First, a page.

On March 30, 2007, Minister of Foreign Affairs Peter MacKay introduced the Settlement of International Investment Disputes Act in the House of Commons. This follows Canada’s signing of the Convention on the Settlement of Investment Disputes between States and Nationals of Other States (the "ICSID Convention") on December 15, 2006.
The bill, which will ensure that ICSID arbitration awards are recognized and enforced in Canada, must be adopted prior to ratification of the ICSID Convention. Because of Canada’s federal structure, the provinces must also adopt legislation to support the ICSID Convention. To date, Ontario, British Columbia, Newfoundland & Labrador, Nunavut and Saskatchewan have passed such legislation.
Canada’s signing of the ICSID Convention will be of particular interest to investors in Canada, the United States and other countries with which Canada has negotiated bilateral investment treaties (see list below* – negotiations with China and India are currently in the final stages). These treaties contain private investor-state mechanisms which enable investors to sue host governments that fail to comply with their investment obligations and thereby cause damage or loss to foreign investors.
Under the investment dispute settlement provisions of Canada’s free trade agreements (including NAFTA’s Chapter 11) and Canada's 23 bilateral investment treaties, disputes between Canadian investors and a host government may be resolved through arbitration under the ICSID Convention, the Additional Facility Rules of ICSID or the ad-hoc UNCITRAL Rules. However, Canada must be a Party to the ICSID Convention before a dispute brought by a Canadian investor can proceed under the ICSID Convention. The signing of the ICSID Convention has therefore been long-awaited as Canadian investors have until now been precluded from choosing arbitration under the auspices of the ICSID Convention.
ICSID is an organization of the World Bank that offers facilities for the conciliation and arbitration of investment disputes between Contracting States and nationals of other Contracting States. The Centre came into existence via the ICSID Convention in 1965 and currently has over 140 Contracting States, which include a majority of Canada’s trading partners.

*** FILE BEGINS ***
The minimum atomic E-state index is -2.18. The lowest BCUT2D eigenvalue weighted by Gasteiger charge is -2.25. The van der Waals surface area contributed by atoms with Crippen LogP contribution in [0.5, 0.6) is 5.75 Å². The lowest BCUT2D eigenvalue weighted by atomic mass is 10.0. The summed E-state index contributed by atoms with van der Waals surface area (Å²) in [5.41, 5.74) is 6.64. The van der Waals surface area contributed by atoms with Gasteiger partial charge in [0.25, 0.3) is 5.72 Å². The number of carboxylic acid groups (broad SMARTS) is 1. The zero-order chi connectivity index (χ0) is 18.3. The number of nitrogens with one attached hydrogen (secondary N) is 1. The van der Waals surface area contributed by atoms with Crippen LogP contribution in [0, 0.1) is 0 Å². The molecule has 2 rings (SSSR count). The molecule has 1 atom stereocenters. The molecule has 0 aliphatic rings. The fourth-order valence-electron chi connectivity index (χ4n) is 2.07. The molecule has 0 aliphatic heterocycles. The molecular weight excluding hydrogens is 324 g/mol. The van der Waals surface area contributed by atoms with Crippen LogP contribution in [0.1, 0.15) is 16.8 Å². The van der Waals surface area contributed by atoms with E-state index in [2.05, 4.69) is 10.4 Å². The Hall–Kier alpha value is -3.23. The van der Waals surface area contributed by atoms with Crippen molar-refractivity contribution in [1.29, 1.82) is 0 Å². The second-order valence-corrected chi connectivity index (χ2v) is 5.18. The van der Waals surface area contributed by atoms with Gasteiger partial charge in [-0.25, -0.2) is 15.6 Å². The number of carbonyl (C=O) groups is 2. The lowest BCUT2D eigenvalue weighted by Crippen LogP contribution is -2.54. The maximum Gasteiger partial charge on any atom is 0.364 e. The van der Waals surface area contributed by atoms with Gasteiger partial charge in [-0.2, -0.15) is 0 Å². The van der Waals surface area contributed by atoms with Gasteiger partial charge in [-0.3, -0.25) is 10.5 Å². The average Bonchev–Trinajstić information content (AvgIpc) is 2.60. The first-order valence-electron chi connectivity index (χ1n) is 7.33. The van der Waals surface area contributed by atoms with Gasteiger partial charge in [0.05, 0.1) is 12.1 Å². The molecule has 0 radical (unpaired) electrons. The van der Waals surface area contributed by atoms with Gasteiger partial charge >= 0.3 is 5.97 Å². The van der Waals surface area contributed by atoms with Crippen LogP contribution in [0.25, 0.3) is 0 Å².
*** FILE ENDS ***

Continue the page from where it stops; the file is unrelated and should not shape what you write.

The main advantage of conducting arbitration under the ICSID Convention is that it contains its own review and enforcement mechanisms. Arbitral awards issued under the ICSID Convention are binding on the parties and not subject to review except as provided for under the ICSID Convention. An administrative "appeal" may be made to the ICSID Secretary-General for an annulment of award on any one of five narrow enumerated grounds. Awards cannot be challenged outside of ICSID and national courts have no power to review an ICSID Convention award. This is to be contrasted with non-ICSID awards (i.e., Additional Facility and UNCITRAL awards) which may be challenged in the national courts of the situs of arbitration in accordance with the arbitration law applicable in that jurisdiction.
Enforcement of an arbitration award under the ICSID Convention award is more straightforward than enforcement under the UN Convention on the Recognition and Enforcement of Foreign Arbitral Awards (the "New York Convention"), which would apply to UNCITRAL and Additional Facility awards. Under the New York Convention, national courts considering an award in the enforcing jurisdiction are obliged to enforce it without reconsideration of the underlying merits. However, the court may refuse to enforce an award on specific enumerated grounds (e.g., the incapacity of a party, a lack of notice, the award decided matters not within the scope of the arbitration agreement, a tribunal was not properly constituted, or an award was contrary to public policy). Parties to the ICSID Convention are bound to recognize the award as binding and to enforce it as if it were a final judgment of a national court.
Investors in Canada, the United States and other countries with which Canada has negotiated investment protection treaties will have an additional tool when seeking arbitration to resolve investment disputes arising with host governments.
McCarthy Tétrault’s International Trade and Investment Law Group has one of Canada’s leading investor-state arbitration practices and assists clients in developing solutions to address harmful or discriminatory measures taken by host governments.